Can large-form public institutions that are becoming ever more consolidated reflect the processes adopted by Warburg’s or the Prelinger’s libraries?
Warburg’s library did not divide domains by just subject or chronologically, but by subjective association. His library stood as a physical representation of ideas and symbols. I believe libraries function best in this serendipitous nature, as an institution that not only provides access to knowledge but inspires it. A seemingly insignificant idea from one context can permeate and lead to an acute association, drawing a mental roadmap of tangential domains. Traditional library indexing systems don’t serve browsers in quite the same way—it is at best community oriented.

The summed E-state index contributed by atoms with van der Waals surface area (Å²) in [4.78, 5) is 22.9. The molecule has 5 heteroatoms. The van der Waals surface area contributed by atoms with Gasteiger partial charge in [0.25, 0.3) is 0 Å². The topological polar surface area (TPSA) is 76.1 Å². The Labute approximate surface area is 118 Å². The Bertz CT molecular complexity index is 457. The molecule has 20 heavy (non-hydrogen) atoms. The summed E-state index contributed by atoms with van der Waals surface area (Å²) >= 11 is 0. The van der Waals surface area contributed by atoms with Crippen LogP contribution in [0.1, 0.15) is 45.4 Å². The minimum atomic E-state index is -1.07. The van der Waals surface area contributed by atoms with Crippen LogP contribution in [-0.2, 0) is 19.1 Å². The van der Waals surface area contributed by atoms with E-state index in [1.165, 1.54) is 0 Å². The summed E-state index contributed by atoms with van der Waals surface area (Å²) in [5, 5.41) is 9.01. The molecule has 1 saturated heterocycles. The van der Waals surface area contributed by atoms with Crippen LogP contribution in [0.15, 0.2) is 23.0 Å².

The invisible inner workings of library systems is an integral part of these browsing affordances. The interface is a derivative of the interplay of this hidden network and patron browsing habits. For instance, “floating” practices allow for a tailored local library collection, one that is informed by the needs of its community.
I ponder how library science in the age of digitization and artificial intelligence intermingle. How might libraries be more personalized? Can a constantly evolving neural network trained on personalized data learned from browsing habits produce a digital library completely organized by thought patterns? And if so, what are the ethical implications?